Brian Mulroney urges 'prudence' on carbon price decision

Canada's 18th prime minister says there's a potential danger for this country in forcing through a price on carbon if the United States doesn't follow suit.

Climate change polices have to be 'in communion' with trading partners, says Canada's 18th PM

Former prime minister Brian Mulroney announced the $60-million Brian Mulroney Institute of Government and Mulroney Hall at St. Francis Xavier University in Antigonish, N.S. this week. (Darren Calabrese/Canadian Press)

The man once voted Canada's "greenest" prime minister says there's a potential danger for this country to force a price on carbon if the United States doesn't follow suit.

"We know that as soon as we render ourselves uncompetitive and our neighbours ready to pounce, then we're in difficulty at home," Brian Mulroney told host Chris Hall on CBC Radio's The House, after announcing plans for a new institute and hall named in his honour at St. Francis Xavier University this week.

Earlier this month, Prime Minister Justin Trudeau said provinces have until 2018 to adopt a carbon pricing scheme or the federal government will step in and impose a price for them. Provinces have the option of crafting a cap-and-trade system or putting a direct price on carbon pollution.

The premiers of Saskatchewan and Nova Scotia have criticized the government's plan to set that price at $10 per tonne starting in 2018, rising by $10 each year to $50 a tonne by 2022.

Prime Minister Brian Mulroney seen here with Canadian ambassador to the U.S. Derek Burney in 1989. The acid rain treaty Mulroney reached with the U.S. is seen as part of his environmental legacy. (Ron Poling/The Canadian Press)

'Keep an eye' on U.S.A

Mulroney said Canada should move with "prudence" on the file and "keep a close eye on what's happening in the United States of America," where neither Republican presidential nominee Donald Trump nor Democrat candidate Hillary Clinton are interested in introducing a national price on carbon.

"Geography can't stop the flow of air and the movements of the waters and the oceans. What we do has to be in communion with other great trading nations," Mulroney said in the interview airing Saturday morning. "I am for a pristine environment, always have been, and am ready to listen to any reasonable arguments."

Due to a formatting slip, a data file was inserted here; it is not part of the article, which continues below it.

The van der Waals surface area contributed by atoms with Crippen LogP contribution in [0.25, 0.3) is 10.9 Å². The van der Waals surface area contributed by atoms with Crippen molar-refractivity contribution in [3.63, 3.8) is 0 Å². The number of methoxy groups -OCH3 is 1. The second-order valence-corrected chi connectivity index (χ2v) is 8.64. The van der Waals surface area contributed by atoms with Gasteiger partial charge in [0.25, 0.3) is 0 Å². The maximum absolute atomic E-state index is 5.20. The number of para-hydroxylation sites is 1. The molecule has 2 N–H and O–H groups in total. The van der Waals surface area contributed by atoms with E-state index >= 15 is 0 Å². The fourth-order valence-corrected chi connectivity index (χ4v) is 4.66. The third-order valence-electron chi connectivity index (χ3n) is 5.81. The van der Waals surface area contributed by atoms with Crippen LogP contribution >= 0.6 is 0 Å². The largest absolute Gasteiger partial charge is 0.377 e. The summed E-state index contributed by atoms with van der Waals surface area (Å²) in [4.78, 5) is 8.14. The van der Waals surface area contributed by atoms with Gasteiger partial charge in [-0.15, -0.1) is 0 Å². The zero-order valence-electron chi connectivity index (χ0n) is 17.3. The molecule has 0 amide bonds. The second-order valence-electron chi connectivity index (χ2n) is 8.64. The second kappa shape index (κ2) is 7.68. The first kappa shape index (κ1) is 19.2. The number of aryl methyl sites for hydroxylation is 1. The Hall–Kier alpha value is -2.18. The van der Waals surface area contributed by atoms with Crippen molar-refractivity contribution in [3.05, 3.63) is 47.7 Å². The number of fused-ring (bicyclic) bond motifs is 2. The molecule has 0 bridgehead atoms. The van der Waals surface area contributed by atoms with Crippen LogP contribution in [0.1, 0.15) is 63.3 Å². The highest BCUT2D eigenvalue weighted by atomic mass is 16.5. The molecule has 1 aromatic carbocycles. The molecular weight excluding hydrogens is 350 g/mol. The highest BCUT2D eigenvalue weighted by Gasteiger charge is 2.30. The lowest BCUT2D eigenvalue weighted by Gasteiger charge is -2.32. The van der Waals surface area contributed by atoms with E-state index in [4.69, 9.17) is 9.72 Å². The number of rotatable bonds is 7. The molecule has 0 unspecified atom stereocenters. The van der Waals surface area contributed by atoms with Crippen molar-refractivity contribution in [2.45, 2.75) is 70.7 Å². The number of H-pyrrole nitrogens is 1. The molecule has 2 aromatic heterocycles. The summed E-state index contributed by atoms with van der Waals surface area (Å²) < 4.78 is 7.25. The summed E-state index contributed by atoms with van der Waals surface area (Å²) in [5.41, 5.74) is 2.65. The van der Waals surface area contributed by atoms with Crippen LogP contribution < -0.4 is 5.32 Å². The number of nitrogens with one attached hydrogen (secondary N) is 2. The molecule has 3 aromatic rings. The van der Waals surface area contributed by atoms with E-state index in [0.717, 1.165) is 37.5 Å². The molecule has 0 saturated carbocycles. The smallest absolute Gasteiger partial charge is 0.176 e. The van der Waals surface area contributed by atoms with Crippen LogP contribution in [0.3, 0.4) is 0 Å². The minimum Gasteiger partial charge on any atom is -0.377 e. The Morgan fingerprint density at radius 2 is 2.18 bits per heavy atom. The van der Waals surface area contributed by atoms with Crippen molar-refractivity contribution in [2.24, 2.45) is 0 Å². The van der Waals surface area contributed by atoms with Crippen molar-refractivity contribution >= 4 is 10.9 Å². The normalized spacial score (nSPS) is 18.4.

In 2006, Corporate Knights, a magazine put out by high-profile environmentalists, crowned Mulroney Canada's "greenest" prime minister, largely due to the 1991 signing of the Acid Rain Accord with former U.S. president George Bush to reduce emissions of sulphur dioxide and nitrogen oxides. 

The former Progressive Conservative Party of Canada leader also played a role in the Montreal Protocol, a United Nations agreement that phased out of the production of a number of substances harmful to the earth's ozone layer. 

"My government was, I think, ahead of the curve, I hope anyways, on these important climate change issues," said Mulroney.


To encourage thoughtful and respectful conversations, first and last names will appear with each submission to CBC/Radio-Canada's online communities (except in children and youth-oriented communities). Pseudonyms will no longer be permitted.

By submitting a comment, you accept that CBC has the right to reproduce and publish that comment in whole or in part, in any manner CBC chooses. Please note that CBC does not endorse the opinions expressed in comments. Comments on this story are moderated according to our Submission Guidelines. Comments are welcome while open. We reserve the right to close comments at any time.